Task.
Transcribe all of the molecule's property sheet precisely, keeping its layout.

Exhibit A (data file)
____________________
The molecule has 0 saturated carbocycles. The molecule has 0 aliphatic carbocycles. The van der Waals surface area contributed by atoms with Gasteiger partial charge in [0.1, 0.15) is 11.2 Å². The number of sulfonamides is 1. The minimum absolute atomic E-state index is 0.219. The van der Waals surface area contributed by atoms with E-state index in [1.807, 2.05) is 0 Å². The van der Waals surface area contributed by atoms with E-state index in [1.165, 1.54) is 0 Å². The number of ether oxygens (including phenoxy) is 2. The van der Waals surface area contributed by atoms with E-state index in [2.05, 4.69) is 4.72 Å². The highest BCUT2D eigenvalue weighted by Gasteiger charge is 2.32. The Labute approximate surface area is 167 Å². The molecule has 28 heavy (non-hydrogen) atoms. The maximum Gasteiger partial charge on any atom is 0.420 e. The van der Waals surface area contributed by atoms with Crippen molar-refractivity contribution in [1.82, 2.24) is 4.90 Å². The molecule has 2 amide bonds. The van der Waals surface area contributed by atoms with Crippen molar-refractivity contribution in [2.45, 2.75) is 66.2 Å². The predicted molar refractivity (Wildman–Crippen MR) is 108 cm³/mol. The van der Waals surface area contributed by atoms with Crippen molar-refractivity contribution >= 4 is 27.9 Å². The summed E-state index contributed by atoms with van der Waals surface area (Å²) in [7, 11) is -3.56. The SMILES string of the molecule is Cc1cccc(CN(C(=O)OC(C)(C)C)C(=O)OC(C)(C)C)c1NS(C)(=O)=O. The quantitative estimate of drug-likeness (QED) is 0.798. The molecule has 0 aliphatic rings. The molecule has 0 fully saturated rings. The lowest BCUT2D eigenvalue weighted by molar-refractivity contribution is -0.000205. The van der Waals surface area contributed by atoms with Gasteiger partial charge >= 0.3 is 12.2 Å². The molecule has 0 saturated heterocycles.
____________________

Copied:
The molecule has 0 saturated carbocycles. The molecule has 0 aliphatic carbocycles. The van der Waals surface area contributed by atoms with Gasteiger partial charge in [0.1, 0.15) is 11.2 Å². The number of sulfonamides is 1. The minimum absolute atomic E-state index is 0.219. The van der Waals surface area contributed by atoms with E-state index in [1.807, 2.05) is 0 Å². The van der Waals surface area contributed by atoms with E-state index in [1.165, 1.54) is 0 Å². The number of ether oxygens (including phenoxy) is 2. The van der Waals surface area contributed by atoms with E-state index in [2.05, 4.69) is 4.72 Å². The highest BCUT2D eigenvalue weighted by Gasteiger charge is 2.32. The Labute approximate surface area is 167 Å². The molecule has 28 heavy (non-hydrogen) atoms. The maximum Gasteiger partial charge on any atom is 0.420 e. The van der Waals surface area contributed by atoms with Crippen molar-refractivity contribution in [1.82, 2.24) is 4.90 Å². The molecule has 2 amide bonds. The van der Waals surface area contributed by atoms with Crippen molar-refractivity contribution in [2.45, 2.75) is 66.2 Å². The predicted molar refractivity (Wildman–Crippen MR) is 108 cm³/mol. The van der Waals surface area contributed by atoms with Crippen molar-refractivity contribution >= 4 is 27.9 Å². The summed E-state index contributed by atoms with van der Waals surface area (Å²) in [7, 11) is -3.56. The SMILES string of the molecule is Cc1cccc(CN(C(=O)OC(C)(C)C)C(=O)OC(C)(C)C)c1NS(C)(=O)=O. The quantitative estimate of drug-likeness (QED) is 0.798. The molecule has 0 aliphatic rings. The molecule has 0 fully saturated rings. The lowest BCUT2D eigenvalue weighted by molar-refractivity contribution is -0.000205. The van der Waals surface area contributed by atoms with Gasteiger partial charge >= 0.3 is 12.2 Å². The molecule has 0 saturated heterocycles.